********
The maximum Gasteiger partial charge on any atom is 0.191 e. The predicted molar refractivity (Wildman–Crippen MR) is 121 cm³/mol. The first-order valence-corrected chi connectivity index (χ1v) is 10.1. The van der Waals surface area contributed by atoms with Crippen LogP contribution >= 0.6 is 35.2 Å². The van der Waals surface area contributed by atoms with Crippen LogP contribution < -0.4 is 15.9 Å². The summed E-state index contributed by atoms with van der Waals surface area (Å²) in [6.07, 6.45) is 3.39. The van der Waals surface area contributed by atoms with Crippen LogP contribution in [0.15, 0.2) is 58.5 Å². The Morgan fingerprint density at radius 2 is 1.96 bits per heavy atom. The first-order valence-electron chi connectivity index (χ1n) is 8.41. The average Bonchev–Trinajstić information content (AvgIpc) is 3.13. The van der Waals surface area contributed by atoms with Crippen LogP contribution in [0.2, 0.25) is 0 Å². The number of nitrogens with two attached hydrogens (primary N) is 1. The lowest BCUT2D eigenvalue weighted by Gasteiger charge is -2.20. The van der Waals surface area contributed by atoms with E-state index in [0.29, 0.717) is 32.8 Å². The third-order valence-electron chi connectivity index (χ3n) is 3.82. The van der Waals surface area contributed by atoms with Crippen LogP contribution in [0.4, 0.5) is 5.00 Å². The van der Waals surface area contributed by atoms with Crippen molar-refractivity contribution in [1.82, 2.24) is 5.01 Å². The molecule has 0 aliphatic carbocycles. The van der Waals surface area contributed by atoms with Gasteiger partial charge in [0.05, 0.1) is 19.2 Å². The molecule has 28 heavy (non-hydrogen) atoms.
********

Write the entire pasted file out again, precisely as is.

The maximum Gasteiger partial charge on any atom is 0.191 e. The predicted molar refractivity (Wildman–Crippen MR) is 121 cm³/mol. The first-order valence-corrected chi connectivity index (χ1v) is 10.1. The van der Waals surface area contributed by atoms with Crippen LogP contribution >= 0.6 is 35.2 Å². The van der Waals surface area contributed by atoms with Crippen LogP contribution < -0.4 is 15.9 Å². The summed E-state index contributed by atoms with van der Waals surface area (Å²) in [6.07, 6.45) is 3.39. The van der Waals surface area contributed by atoms with Crippen LogP contribution in [0.15, 0.2) is 58.5 Å². The Morgan fingerprint density at radius 2 is 1.96 bits per heavy atom. The first-order valence-electron chi connectivity index (χ1n) is 8.41. The average Bonchev–Trinajstić information content (AvgIpc) is 3.13. The van der Waals surface area contributed by atoms with Crippen LogP contribution in [0.2, 0.25) is 0 Å². The number of nitrogens with two attached hydrogens (primary N) is 1. The lowest BCUT2D eigenvalue weighted by Gasteiger charge is -2.20. The van der Waals surface area contributed by atoms with E-state index in [0.29, 0.717) is 32.8 Å². The third-order valence-electron chi connectivity index (χ3n) is 3.82. The van der Waals surface area contributed by atoms with Crippen LogP contribution in [0.4, 0.5) is 5.00 Å². The van der Waals surface area contributed by atoms with Crippen molar-refractivity contribution in [1.82, 2.24) is 5.01 Å². The molecule has 0 aliphatic carbocycles. The van der Waals surface area contributed by atoms with Gasteiger partial charge in [0.05, 0.1) is 19.2 Å². The molecule has 28 heavy (non-hydrogen) atoms.